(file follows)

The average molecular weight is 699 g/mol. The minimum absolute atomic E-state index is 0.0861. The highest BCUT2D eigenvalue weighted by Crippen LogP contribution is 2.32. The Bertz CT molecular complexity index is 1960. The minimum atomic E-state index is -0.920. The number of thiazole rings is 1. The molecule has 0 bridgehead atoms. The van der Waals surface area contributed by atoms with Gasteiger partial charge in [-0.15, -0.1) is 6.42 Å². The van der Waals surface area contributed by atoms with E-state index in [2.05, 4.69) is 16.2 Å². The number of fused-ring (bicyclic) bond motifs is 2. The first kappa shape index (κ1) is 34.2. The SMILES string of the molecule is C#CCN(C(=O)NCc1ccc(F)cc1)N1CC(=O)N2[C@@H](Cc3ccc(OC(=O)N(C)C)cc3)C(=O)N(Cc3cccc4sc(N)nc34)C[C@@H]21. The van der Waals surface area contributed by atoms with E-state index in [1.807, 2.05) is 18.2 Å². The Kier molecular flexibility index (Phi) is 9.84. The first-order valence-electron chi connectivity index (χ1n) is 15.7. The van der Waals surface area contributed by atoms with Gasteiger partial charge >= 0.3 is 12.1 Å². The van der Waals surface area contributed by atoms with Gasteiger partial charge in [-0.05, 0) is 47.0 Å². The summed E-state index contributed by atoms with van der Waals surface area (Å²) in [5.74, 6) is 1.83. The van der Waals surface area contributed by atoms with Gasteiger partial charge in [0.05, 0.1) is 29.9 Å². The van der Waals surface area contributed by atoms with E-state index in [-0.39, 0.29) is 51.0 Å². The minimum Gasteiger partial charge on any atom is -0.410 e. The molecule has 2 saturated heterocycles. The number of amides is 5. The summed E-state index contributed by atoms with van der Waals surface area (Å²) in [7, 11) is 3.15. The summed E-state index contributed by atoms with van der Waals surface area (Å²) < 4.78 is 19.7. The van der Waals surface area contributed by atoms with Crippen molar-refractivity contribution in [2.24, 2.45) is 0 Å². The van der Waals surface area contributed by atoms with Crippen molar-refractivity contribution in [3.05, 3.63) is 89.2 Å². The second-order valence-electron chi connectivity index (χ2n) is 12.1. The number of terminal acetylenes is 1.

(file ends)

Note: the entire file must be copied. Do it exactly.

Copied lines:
The average molecular weight is 699 g/mol. The minimum absolute atomic E-state index is 0.0861. The highest BCUT2D eigenvalue weighted by Crippen LogP contribution is 2.32. The Bertz CT molecular complexity index is 1960. The minimum atomic E-state index is -0.920. The number of thiazole rings is 1. The molecule has 0 bridgehead atoms. The van der Waals surface area contributed by atoms with Gasteiger partial charge in [-0.15, -0.1) is 6.42 Å². The van der Waals surface area contributed by atoms with E-state index in [2.05, 4.69) is 16.2 Å². The number of fused-ring (bicyclic) bond motifs is 2. The first kappa shape index (κ1) is 34.2. The SMILES string of the molecule is C#CCN(C(=O)NCc1ccc(F)cc1)N1CC(=O)N2[C@@H](Cc3ccc(OC(=O)N(C)C)cc3)C(=O)N(Cc3cccc4sc(N)nc34)C[C@@H]21. The van der Waals surface area contributed by atoms with E-state index in [1.807, 2.05) is 18.2 Å². The Kier molecular flexibility index (Phi) is 9.84. The first-order valence-electron chi connectivity index (χ1n) is 15.7. The van der Waals surface area contributed by atoms with Gasteiger partial charge >= 0.3 is 12.1 Å². The van der Waals surface area contributed by atoms with Gasteiger partial charge in [-0.05, 0) is 47.0 Å². The summed E-state index contributed by atoms with van der Waals surface area (Å²) in [5.74, 6) is 1.83. The van der Waals surface area contributed by atoms with Gasteiger partial charge in [0.05, 0.1) is 29.9 Å². The van der Waals surface area contributed by atoms with E-state index in [-0.39, 0.29) is 51.0 Å². The minimum Gasteiger partial charge on any atom is -0.410 e. The molecule has 2 saturated heterocycles. The number of amides is 5. The summed E-state index contributed by atoms with van der Waals surface area (Å²) in [7, 11) is 3.15. The summed E-state index contributed by atoms with van der Waals surface area (Å²) < 4.78 is 19.7. The van der Waals surface area contributed by atoms with Crippen molar-refractivity contribution in [2.24, 2.45) is 0 Å². The van der Waals surface area contributed by atoms with Crippen molar-refractivity contribution in [3.05, 3.63) is 89.2 Å². The second-order valence-electron chi connectivity index (χ2n) is 12.1. The number of terminal acetylenes is 1.